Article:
Relief SCENE:Drought
AU Famine Session Disappointing
Poor Turnout as $350 Million Pledged
By RASHID NUUNE 08/26/2011
IDPs await aid in Mogadishu
©Somalia Report
IDPs await aid in Mogadishu

The African Union yesterday held an emergency conference in the Ethiopian capital Addis Ababa to raise money for the drought ravaged millions, mainly Somalis who are suffering from the worst drought in six decades.

The much-delayed AU emergency session finally kicked off with only four head of States present at the conference, despite calls for African assistance to the victims of the unfolding humanitarian catastrophe mainly in Somalia

$350 million was promised by the participants, with the African Development Bank (AfDB) putting up $300 million to long-term development in the Horn of Africa and the remaining $46 million pledged by several African countries.

The African Union emergency meeting was initially planned August 9, but was postponed by two weeks due to unknown reasons with deaths and malnutrition cases on the rise in most parts of Somalia, Kenya and Ethiopia.

Speaking at the conference, UN Secretary General Ban Ki-moon called on the AU to take leadership, also asking private industry to do its part.

“Regional organizations, including the African Union, are playing an essential role in offering the know-how and support,” he said. “That is why it is so important that the African Union takes its rightful place at the forefront of the response to this crisis.”

However, only four heads of governments attended the session, namely Ethiopia’s Prime Minister Meles Zenawi, Somali leader Sharif Sheikh Ahmed, Djibouti’s President Ismail Omar Gelle and the AU Chairman, who is also the President of Equatorial Guinea, Teodoro Obiang Nguema.

Earlier this month the AU said that urgent humanitarian assistance is crucial to alleviate the impact of the drought which has deprived people from water, sanitation, health, basic food and nutritional.

"The conference is meant to galvanize resources on the continent primarily in order to fill the funding gap, put together an emergency response, and to sensitize African leaders and the international community on medium and long terms crisis mitigation strategy," the AU said.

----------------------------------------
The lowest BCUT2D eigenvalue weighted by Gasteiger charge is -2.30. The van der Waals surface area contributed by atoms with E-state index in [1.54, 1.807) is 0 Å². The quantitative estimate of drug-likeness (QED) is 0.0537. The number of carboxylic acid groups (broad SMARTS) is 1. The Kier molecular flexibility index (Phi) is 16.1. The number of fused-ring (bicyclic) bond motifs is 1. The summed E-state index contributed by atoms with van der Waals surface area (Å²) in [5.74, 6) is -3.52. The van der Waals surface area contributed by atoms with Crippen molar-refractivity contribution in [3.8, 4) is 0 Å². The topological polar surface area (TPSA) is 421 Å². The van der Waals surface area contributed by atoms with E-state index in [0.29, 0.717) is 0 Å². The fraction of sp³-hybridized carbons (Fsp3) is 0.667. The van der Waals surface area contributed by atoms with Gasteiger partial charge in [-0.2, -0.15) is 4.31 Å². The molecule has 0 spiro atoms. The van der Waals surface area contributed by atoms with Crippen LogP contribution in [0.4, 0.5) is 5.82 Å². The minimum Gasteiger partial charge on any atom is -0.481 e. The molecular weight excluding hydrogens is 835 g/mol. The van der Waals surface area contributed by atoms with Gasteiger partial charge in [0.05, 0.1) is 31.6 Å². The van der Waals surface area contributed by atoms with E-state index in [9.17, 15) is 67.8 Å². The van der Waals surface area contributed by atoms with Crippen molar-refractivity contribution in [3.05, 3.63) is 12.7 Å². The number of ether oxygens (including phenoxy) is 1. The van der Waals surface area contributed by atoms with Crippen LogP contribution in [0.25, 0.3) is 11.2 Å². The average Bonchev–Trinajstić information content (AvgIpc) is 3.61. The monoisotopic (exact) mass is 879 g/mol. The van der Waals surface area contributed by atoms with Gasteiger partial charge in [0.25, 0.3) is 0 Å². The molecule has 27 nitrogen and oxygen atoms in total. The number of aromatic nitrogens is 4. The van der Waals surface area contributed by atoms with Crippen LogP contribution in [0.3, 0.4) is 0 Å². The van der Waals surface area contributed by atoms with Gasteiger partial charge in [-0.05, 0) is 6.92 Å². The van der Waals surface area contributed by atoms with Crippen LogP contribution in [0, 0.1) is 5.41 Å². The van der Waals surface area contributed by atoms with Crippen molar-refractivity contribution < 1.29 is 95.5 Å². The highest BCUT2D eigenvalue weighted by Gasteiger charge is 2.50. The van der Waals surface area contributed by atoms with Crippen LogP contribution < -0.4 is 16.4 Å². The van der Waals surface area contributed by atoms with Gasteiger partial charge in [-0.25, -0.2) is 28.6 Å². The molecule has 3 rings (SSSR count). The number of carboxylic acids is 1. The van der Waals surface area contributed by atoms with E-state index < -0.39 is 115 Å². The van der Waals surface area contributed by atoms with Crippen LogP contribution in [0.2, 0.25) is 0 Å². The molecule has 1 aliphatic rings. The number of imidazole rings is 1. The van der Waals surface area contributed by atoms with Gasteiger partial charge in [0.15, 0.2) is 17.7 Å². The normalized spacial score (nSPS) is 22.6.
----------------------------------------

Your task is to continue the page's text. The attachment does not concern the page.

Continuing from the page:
Slow African response

The African continent has been criticised for its response, while Arab nations spearhead assistance. Turkey, Kuwait, United Arab Emirates, Iran, Saudii Arabia, Qatar and others have donated cash. Turkey hosted a summit of the Organization of the Islamic Cooperation (OIC) countries, which gave it a chance to display Islamic piety and flex its diplomatic muscle in Africa at a time other emerging powers are also scrambling for trade and investment in the resource-rich continent. The 51 member countries pledged $350 million in aid to fight famine in Somalia.

The poor pledges in Addis Ababa did little to quell the negative comments aimed at the AU.

"We are disappointed that the pledges are less than the minimum of $50m that Africans Act 4 Africa set as a target," The Guardian quoted the pan-African fundraising group as saying. "If Andrew Adansi-Bonnah, an 11-year-old Ghanaian boy can miss school and travel to Addis Ababa to demonstrate his commitment to raising funds and adding his voice, why couldn't more African leaders have done the same?"

Jerry Rawlings, the African Union High Representative to Somalia, while touring Badbado IDP complex in Mogadishu, said that the African countries need to be on the forefront in assisting Somalia in the spirit of Africanism.

"We need not look further for assistance but first let’s assist each other avert the looming catastrophe," Rawlings told Somalia Report whilst in Badbado camp. ‘‘ I call on the African countries to come out openly and assist the people of Somalia, let’s not wait for the international Community all the time but let us create our own plan that will see us overcome such disasters.”

Gift of the Givers foundation, a South Africa-based humanitarian organization with offices in Mogadishu, also called for more African response.

Imtiaz Sooliman the founder and head of the non-governmental organization told Somalia Report that they are here to answer to the dire humanitarian situation facing the Somali people.

Asked by Somalia Report about the deteriorating situation in Somalia and the slow Africa response, Imtiaz said that Somalia need not rely on the international community but more importantly on the African countries that assist each other at all times since this is an African crisis.